"But, man," said Sturgis, "he didn't want to marry her, and seeing he didn't, nothing could have been crueler to her, to say nothing of himself, than to have done so."
"Well, then," said Mathewson, "why did he go and get her in love with him?"
"Why, he took his risk and she hers, for the fun of the game. She happened to be the one who paid for it, but it might just as well have been he. Why, Mat, you must see yourself that for Goethe to have married then would have knocked his art-life into a cocked hat. Your artist has just two great foes,—laziness and matrimony. Each has slain its thousands. Hitch Pegasus to a family cart and he can't go off the thoroughfare. He must stick to the ruts. I admit that a bad husband may be a great artist; but for a good husband, an uxorious, contented husband, there's no chance at all."
"You are neither of you right, as usual," said little Potts, in his oracular way.
When Potts first came to college, the fellows used to make no end of fun of the air of superior and conclusive wisdom with which he assumed to lay down the law on every question, this being the more laughable because he was such a little chap. Potts did not pay the least attention to the jeers, and finally the jeerers were constrained to admit that if he did have an absurdly pretentious way of talking, his talk was unusually well worth listening to, and the result was that they took him at his own valuation, and, for the sake of hearing what he had to say, quietly submitted to his assumption of authority as court of appeal. So when he coolly declared both disputants wrong, they manifested no resentment, but only an interest as to what he was going to say, while the other fellows also looked up curiously.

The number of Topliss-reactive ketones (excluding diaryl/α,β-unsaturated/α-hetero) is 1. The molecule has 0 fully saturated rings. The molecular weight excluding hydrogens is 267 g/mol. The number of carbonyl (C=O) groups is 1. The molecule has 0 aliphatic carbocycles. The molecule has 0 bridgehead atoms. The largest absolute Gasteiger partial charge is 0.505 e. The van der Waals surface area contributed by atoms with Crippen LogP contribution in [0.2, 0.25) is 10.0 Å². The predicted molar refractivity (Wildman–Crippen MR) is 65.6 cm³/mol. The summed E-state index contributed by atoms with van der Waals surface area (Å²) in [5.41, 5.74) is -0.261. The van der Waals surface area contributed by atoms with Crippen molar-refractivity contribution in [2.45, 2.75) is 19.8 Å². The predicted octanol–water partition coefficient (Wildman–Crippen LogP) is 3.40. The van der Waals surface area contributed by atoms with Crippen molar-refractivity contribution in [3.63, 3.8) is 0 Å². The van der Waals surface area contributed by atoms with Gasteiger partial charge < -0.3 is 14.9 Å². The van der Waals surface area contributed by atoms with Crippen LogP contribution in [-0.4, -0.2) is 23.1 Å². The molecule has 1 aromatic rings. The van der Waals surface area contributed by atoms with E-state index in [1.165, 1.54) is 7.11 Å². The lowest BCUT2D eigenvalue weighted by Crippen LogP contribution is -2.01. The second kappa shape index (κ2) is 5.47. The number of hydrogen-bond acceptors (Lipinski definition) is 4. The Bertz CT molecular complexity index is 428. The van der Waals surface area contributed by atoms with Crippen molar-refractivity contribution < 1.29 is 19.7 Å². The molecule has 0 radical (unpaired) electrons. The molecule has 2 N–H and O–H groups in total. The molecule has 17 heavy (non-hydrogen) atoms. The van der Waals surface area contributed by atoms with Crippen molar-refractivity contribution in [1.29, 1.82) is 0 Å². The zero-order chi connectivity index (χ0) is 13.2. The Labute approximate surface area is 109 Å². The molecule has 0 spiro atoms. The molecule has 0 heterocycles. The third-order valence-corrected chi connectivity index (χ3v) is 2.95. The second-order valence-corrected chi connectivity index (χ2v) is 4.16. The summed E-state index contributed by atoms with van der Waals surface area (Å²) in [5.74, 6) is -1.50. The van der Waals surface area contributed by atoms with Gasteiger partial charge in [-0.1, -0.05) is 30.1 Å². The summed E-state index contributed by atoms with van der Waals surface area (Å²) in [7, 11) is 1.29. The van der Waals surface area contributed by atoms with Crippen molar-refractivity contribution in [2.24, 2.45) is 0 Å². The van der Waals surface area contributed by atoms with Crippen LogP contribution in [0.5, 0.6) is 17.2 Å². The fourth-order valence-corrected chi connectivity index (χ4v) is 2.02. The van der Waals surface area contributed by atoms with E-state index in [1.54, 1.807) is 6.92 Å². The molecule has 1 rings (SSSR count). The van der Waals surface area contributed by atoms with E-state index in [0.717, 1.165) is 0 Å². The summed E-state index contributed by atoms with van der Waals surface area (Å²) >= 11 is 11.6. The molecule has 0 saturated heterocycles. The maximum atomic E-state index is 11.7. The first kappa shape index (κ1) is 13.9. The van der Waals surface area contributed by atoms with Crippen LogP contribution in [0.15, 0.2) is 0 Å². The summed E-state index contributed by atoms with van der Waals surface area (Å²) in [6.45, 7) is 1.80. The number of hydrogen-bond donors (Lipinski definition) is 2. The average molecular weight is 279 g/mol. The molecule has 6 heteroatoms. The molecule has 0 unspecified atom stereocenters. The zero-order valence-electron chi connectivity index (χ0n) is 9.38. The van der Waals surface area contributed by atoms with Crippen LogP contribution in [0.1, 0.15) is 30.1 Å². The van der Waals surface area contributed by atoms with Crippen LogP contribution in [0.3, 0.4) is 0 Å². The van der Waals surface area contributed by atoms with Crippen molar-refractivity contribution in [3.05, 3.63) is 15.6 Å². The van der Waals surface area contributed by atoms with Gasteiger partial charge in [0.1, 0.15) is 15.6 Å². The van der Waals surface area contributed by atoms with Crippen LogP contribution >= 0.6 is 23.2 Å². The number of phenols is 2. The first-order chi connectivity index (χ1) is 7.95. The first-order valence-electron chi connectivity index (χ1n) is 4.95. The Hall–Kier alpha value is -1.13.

"It would have been a big mistake for Goethe to have married her," pursued Potts, in his deliberate monotone, "but he was n't justified on that account in breaking her heart. It was his business, having got her in love with him, to get her out again and leave her where she was."
"Get her out again?" demanded Mathewson. "How was he to do that?"
"Humph!" grunted Potts. "If you have n't found it much easier to lose a friend than to win one, you 're luckier than most. If you asked me how he was to get her in love with him, I should have to scratch my head, but the other thing is as easy as unraveling a stocking."
"Well, but, Potts," inquired Sturgis, with interest, "how could Goethe have gone to work, for instance, to disgust Frederica with him?"
"Depends on the kind of girl. If she is one of your high-steppers as to dignity and sense of honor, let him play mean and seem to do a few dirty tricks. If she's a stickler for manners and good taste, let him betray a few traits of boorishness or Philistinism; or if she has a keen sense of the ridiculous, let him make an ass of himself. I should say the last would be the surest cure and leave least of a sore place in her feelings, but it would be hardest on his vanity. Everybody knows that a man would 'rather seem a scamp than a fool.'"